Preparation: By this formulation, preparation simply amounts to one player's construction of an imaginary space which he wants to make shared. But the only way that space becomes shared is through progressive Validations, leading to Integrations; in short, the other players must Abduce the total space. All the preparation in the world is not play, because it doesn't create Proposals; semiotically, there are no signs, because all signs require an interpretant to be such, and since there are no signs, no Abduction can occur. One person creating a personal language in a closet is doing something, but it's not communication.

    This reminds me of some old threads about No Myth gamemastering. Fang Langford emphasized this 'myth' that prepared material was already present in the game, and said that on the contrary, nothing is present in the shared space until it's, well, shared. The semiotic model would support that conclusion: you can Explore a pre-prepared space, just as you can Explore a totally open-ended one, and either way it requires addition because it requires successive Abductions and Deductions.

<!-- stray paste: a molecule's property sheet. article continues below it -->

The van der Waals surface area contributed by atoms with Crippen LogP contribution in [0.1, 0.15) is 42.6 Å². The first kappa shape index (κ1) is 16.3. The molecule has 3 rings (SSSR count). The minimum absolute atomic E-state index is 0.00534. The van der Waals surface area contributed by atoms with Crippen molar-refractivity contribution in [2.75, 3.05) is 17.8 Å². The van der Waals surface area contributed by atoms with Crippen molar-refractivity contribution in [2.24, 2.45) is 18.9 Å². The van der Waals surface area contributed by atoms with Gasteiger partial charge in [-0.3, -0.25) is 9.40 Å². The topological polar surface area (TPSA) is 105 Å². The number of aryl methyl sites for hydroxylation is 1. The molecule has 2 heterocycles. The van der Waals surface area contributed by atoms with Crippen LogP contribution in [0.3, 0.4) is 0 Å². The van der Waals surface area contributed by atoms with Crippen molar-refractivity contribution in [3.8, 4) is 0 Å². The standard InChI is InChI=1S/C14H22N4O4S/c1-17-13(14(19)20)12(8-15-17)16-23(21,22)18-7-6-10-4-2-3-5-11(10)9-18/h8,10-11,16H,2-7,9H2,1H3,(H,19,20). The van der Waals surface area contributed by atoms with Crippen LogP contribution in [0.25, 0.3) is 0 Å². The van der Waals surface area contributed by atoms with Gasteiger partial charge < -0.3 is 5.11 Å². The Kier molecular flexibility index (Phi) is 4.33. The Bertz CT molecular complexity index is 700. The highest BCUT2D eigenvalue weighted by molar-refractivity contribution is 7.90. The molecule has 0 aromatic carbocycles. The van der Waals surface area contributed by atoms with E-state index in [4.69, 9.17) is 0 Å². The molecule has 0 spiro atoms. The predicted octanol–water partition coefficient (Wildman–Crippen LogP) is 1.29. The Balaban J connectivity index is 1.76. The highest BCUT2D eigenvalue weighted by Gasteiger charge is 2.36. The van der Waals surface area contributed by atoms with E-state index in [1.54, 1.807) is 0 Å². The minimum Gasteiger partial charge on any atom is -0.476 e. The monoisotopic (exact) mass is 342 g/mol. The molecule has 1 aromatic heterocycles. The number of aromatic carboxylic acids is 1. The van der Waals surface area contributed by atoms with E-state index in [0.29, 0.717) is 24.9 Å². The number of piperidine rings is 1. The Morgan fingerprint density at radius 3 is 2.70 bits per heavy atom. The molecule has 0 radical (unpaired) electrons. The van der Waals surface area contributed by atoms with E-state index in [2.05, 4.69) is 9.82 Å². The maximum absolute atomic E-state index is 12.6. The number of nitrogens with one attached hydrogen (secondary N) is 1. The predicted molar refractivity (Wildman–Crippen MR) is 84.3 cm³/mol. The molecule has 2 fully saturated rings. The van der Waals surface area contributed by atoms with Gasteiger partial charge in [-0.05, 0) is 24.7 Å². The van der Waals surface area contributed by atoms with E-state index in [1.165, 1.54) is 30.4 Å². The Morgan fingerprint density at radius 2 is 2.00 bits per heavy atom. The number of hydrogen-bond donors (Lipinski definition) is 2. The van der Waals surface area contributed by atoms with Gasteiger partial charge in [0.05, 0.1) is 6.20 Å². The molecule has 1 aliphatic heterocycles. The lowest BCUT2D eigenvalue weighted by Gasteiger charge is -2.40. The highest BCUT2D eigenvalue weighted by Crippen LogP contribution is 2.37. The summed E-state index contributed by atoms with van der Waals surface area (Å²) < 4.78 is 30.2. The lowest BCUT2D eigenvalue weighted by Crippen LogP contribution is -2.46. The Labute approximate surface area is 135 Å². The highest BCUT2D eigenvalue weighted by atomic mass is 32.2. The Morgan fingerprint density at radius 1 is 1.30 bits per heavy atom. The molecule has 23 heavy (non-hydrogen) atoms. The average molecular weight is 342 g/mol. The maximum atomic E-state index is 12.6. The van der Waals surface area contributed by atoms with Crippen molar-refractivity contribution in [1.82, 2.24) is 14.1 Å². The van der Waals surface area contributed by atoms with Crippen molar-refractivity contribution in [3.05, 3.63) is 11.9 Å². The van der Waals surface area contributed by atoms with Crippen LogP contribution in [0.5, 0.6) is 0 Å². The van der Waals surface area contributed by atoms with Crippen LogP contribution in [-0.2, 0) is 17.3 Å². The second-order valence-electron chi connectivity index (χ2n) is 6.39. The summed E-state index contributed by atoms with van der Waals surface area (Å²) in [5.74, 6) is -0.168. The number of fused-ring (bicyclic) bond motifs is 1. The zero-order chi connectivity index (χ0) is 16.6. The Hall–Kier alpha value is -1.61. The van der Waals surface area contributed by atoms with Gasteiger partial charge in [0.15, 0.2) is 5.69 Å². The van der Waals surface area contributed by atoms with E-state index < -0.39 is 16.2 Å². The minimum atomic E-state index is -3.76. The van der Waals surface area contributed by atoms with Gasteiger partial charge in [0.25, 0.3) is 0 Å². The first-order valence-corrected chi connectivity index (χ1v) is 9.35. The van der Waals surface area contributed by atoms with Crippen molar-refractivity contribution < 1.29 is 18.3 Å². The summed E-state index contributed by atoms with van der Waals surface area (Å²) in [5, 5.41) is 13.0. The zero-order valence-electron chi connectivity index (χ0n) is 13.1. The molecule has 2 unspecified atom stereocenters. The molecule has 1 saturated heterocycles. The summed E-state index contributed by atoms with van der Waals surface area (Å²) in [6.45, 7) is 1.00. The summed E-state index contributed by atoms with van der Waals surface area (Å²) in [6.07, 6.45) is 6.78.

We run into further questions about creating a "reality" that is really real when we consider just how complex the world is. Do you model a tree falling in a forest using material sciences equations for wood? When characters ford a strong do you use fluid dynamics equations to model the forces of the water? Do you take into account why the tree fell? What is merely diseased or was it dead? Did a beaver have a hand in it or was it Wood Boring Beetles? Perhaps it was a long drought? Do you model weather using nonlinear mathematics? What about flooding? Do you model the wildlife populations and how they all interact with each other? No. Of course not. Because information of this sort just isn't salient most of the time and when it is a reasonable representation is plausible enough. But whatever that representation is it is neither accurate or 'real', just plausible enough to stand in for our conception of "reality."

    The point is in an RPG the very idea of a "tangible really 'real' world" is really just a construct - a castle in the air, if you will. One that you've worked very very hard to construct. You've also made many many aesthetic choices to are really just expressions of your personal tastes. It's all good. The same goes with the process of play you've created.